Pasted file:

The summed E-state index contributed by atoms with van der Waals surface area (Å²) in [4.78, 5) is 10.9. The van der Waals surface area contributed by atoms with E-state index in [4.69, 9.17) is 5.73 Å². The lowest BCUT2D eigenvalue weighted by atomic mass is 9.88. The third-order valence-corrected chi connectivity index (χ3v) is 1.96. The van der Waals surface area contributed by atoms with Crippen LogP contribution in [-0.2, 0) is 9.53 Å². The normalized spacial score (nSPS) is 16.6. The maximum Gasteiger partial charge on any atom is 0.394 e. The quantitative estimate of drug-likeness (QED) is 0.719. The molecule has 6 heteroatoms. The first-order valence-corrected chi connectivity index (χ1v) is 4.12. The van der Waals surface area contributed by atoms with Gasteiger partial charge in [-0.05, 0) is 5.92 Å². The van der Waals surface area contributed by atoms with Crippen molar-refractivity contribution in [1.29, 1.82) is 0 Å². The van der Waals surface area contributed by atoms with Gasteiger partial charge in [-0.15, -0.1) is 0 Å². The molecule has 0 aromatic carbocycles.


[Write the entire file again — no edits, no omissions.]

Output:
The summed E-state index contributed by atoms with van der Waals surface area (Å²) in [4.78, 5) is 10.9. The van der Waals surface area contributed by atoms with E-state index in [4.69, 9.17) is 5.73 Å². The lowest BCUT2D eigenvalue weighted by atomic mass is 9.88. The third-order valence-corrected chi connectivity index (χ3v) is 1.96. The van der Waals surface area contributed by atoms with Crippen LogP contribution in [-0.2, 0) is 9.53 Å². The normalized spacial score (nSPS) is 16.6. The maximum Gasteiger partial charge on any atom is 0.394 e. The quantitative estimate of drug-likeness (QED) is 0.719. The molecule has 6 heteroatoms. The first-order valence-corrected chi connectivity index (χ1v) is 4.12. The van der Waals surface area contributed by atoms with Gasteiger partial charge in [-0.05, 0) is 5.92 Å². The van der Waals surface area contributed by atoms with Crippen molar-refractivity contribution in [1.29, 1.82) is 0 Å². The van der Waals surface area contributed by atoms with Gasteiger partial charge in [-0.15, -0.1) is 0 Å². The molecule has 0 aromatic carbocycles.